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The Best Of The Last

Portlandia Goes Out With A Bang

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The end is near. In mere days Portlandia wraps up its final season, and oh what a season it’s been. Lucky for you, you can watch the entire season right now right here and on the IFC app, including this free episode courtesy of Subaru.

But now, let’s take a moment to look back at some of the new classics Fred and Carrie have so thoughtfully bestowed upon us. (We’ll be looking back through tear-blurred eyes, but you do you.)

Couples Dinner

It’s not that being single sucks, it’s that you suck if you’re single.

Cancel it!

A sketch for anyone who has cancelled more appointments than they’ve kept. Which is everyone.

Forgotten America

This one’s a “Serial” killer…everything both right and wrong about true crime podcasts.

Wedding Planners

The only bad wedding is a boring wedding.

Disaster Hut

It’s only the end of the world if your doomsday kit doesn’t include rosé.

Catch up on Portlandia’s final episodes on demand and at

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Your Portlandia Personality Test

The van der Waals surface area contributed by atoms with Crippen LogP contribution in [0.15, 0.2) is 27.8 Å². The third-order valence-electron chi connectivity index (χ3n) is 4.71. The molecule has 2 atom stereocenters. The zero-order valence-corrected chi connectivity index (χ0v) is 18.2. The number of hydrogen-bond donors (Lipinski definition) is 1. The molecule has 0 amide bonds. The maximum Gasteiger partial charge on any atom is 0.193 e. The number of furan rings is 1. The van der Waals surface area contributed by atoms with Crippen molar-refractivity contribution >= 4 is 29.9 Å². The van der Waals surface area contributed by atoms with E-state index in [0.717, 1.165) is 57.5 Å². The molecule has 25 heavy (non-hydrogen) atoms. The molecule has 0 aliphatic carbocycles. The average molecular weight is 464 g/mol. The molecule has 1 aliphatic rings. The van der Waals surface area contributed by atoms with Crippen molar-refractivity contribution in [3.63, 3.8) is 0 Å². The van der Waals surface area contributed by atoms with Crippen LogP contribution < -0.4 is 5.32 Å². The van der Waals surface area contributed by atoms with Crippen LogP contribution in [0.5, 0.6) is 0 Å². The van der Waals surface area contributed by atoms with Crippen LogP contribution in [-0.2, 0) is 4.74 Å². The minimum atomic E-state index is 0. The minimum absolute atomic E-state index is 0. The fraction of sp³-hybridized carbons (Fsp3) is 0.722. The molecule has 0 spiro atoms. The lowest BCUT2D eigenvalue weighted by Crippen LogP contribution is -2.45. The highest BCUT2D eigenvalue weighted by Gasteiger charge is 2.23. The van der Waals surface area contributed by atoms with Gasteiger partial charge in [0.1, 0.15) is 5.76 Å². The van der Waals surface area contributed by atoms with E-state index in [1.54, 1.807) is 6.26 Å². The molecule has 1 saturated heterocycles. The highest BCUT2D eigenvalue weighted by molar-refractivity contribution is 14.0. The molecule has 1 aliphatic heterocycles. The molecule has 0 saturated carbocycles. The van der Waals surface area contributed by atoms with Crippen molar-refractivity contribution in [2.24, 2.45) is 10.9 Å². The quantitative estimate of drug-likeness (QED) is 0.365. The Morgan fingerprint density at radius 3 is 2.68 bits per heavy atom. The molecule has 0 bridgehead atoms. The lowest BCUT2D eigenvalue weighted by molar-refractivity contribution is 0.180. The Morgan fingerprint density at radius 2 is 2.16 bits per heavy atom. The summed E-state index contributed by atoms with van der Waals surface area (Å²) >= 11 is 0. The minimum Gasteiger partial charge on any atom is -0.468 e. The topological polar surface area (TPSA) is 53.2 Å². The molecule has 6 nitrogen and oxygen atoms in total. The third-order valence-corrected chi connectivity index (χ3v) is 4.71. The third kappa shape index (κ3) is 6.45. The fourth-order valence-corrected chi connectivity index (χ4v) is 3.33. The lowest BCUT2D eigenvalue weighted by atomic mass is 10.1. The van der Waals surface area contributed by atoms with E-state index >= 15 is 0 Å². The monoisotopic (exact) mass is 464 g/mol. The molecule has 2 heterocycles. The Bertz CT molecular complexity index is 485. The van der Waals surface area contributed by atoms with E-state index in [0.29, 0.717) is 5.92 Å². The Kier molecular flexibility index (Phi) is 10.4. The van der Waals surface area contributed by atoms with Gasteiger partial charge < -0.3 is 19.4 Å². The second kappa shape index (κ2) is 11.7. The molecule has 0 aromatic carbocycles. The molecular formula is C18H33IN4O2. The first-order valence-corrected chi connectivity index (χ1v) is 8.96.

The New Portlandia Webseries Is Going Your Way

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Carrie and Fred understand that although we have so much in common, we’re each so beautifully unique and different. To help us navigate those differences, Portlandia has found an easy and honest way to embrace our special selves in the form of a progressive new traffic system: a specific lane for every kind of driver. It’s all in honor of the show’s 8th and final season, and it’s all presented by Subaru.

Ready to find out who you really are? Match your personality to a lane and hop on the expressway to self-understanding.

Lane 10: Trucks Piled With Junk

Your junk is falling out of your trunk. Shake a tail light, people — this lane is for you.

Lane 33: Twins

You’re like a Gemini, but waaaay more pedestrian. Maybe you and a friend just wear the same outfits a lot. Who cares, it’s just twinning enough to make you feel special.

Lane 27: Broken Windows

Bad luck follows you around and everyone knows it. Your proverbial seat is always damp from proverbial rain. Is this the universe telling you to swallow your pride? Yes.

Lane 69: Filthy Cars

You’re all about convenience. Getting your car washed while you drive is a no-brainer.

Lane 43: Newly Divorced Singles

It’s been a while since you’ve driven alone, and you don’t know the rules of the road anymore. What’s too fast? What’s too slow? Are you sending the right signals? Don’t worry, the breakdown lane is nearby if you need it.

Still can’t find a lane to match your personality? Check out all the videos here. And see the final season of Portlandia this spring on IFC.

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Last-Minute Holiday Gift Guide

Hits from the '80s are on repeat all Christmas Eve and Day on IFC.

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GIFs via Giphy, Photos via The Everett Collection